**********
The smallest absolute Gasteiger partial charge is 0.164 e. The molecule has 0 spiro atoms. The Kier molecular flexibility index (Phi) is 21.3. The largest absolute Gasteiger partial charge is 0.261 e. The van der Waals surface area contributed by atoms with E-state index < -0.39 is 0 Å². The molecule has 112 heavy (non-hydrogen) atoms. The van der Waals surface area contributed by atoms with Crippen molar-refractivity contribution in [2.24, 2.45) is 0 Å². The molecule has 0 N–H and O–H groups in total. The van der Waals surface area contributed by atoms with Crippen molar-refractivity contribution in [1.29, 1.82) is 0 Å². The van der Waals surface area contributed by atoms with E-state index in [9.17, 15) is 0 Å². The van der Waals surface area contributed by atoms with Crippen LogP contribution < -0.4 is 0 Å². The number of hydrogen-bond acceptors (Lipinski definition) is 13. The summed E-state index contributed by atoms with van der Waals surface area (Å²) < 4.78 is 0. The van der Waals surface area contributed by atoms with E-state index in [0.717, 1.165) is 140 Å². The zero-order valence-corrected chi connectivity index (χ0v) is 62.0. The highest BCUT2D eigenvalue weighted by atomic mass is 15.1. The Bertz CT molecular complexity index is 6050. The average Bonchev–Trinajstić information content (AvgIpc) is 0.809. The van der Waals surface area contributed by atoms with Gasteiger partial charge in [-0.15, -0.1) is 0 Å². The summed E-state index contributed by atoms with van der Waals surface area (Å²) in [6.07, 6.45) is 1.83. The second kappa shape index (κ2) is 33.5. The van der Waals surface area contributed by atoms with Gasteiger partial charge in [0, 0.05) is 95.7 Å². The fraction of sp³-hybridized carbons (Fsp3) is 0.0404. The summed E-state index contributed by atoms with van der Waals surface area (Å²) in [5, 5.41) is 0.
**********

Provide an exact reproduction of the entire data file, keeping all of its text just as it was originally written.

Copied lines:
The smallest absolute Gasteiger partial charge is 0.164 e. The molecule has 0 spiro atoms. The Kier molecular flexibility index (Phi) is 21.3. The largest absolute Gasteiger partial charge is 0.261 e. The van der Waals surface area contributed by atoms with E-state index < -0.39 is 0 Å². The molecule has 112 heavy (non-hydrogen) atoms. The van der Waals surface area contributed by atoms with Crippen molar-refractivity contribution in [2.24, 2.45) is 0 Å². The molecule has 0 N–H and O–H groups in total. The van der Waals surface area contributed by atoms with Crippen molar-refractivity contribution in [1.29, 1.82) is 0 Å². The van der Waals surface area contributed by atoms with E-state index in [9.17, 15) is 0 Å². The van der Waals surface area contributed by atoms with Crippen LogP contribution < -0.4 is 0 Å². The number of hydrogen-bond acceptors (Lipinski definition) is 13. The summed E-state index contributed by atoms with van der Waals surface area (Å²) < 4.78 is 0. The van der Waals surface area contributed by atoms with E-state index in [0.717, 1.165) is 140 Å². The zero-order valence-corrected chi connectivity index (χ0v) is 62.0. The highest BCUT2D eigenvalue weighted by atomic mass is 15.1. The Bertz CT molecular complexity index is 6050. The average Bonchev–Trinajstić information content (AvgIpc) is 0.809. The van der Waals surface area contributed by atoms with Gasteiger partial charge in [-0.15, -0.1) is 0 Å². The summed E-state index contributed by atoms with van der Waals surface area (Å²) in [6.07, 6.45) is 1.83. The second kappa shape index (κ2) is 33.5. The van der Waals surface area contributed by atoms with Gasteiger partial charge in [0, 0.05) is 95.7 Å². The fraction of sp³-hybridized carbons (Fsp3) is 0.0404. The summed E-state index contributed by atoms with van der Waals surface area (Å²) in [5, 5.41) is 0.